What happens when you take a French play written in 1662 by Moliere and set it in 1950s America? You get the McDaniel College Theater Department’s production of “The School for Wives.”
The different time period does not detract from the main plot of the show, but rather enforces the comedy as the villain of the play, Arnolphe (played by sophomore Bryan Bowen) tries to create the perfect wife by keeping his ward Agnes (played by sophomore Megan Smith) completely innocent and naive as she grows up. Arnolphe’s plans fall apart during the course of the show as the characters find themselves in one hilarious situation after the other, as Agnes turns out not to have completely embraced the ideals that her guardian wanted her to.
Director Richard Sautter explains that the 1950s American culture embraced traditional gender roles, making this time period a good fit for the production.
“When people today see imagery [from the 1950s], even just the clothing, it evokes a sense of women staying home and having the men earning money for the household.”
The audience was drawn into the story and were delighted as Arnolphe found himself making his situation worse and worse, as Agnes and her lover Horace continued to outwit him during the play. The play comes to a close as all characters come on stage and all secrets and schemes are revealed.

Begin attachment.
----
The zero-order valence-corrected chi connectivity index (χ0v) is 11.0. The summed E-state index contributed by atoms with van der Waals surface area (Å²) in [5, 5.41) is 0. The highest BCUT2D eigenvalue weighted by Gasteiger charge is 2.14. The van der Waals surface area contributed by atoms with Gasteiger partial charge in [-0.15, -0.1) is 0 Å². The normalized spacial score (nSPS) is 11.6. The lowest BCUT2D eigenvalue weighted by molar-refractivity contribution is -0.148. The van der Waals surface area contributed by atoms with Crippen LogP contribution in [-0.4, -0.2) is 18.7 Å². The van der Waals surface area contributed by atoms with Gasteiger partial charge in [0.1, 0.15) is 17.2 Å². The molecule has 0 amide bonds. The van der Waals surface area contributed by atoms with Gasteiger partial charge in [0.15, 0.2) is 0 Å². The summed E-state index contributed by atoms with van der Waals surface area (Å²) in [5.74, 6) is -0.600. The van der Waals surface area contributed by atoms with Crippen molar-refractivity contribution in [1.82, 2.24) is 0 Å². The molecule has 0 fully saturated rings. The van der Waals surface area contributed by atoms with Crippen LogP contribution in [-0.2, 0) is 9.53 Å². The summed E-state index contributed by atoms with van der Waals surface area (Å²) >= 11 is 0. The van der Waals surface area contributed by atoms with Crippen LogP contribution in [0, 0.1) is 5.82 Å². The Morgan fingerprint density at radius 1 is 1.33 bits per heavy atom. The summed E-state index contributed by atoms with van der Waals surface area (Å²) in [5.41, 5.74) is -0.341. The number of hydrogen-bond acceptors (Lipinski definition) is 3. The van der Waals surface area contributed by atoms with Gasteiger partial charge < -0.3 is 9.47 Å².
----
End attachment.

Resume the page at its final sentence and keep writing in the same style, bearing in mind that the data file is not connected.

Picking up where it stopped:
Sautter enjoys this particular play due to its creativity during the time constraint of being set during a 24 hour period, as plays written during this time period had to be.
“Every play had to be set in only 1 place and action had to believably take place over 24 hours. Intelligent artists can be creative while operating with strict rules.”
There was always something entertaining happening during the play, from the main characters misunderstanding one another and letting situations get out of control to the characters with no lines who appeared and enacted funny scenes on their own. “The School for Wives” was a comedic play that everyone can appreciate, though excepting perhaps the scheming misogynistic Arnolphe.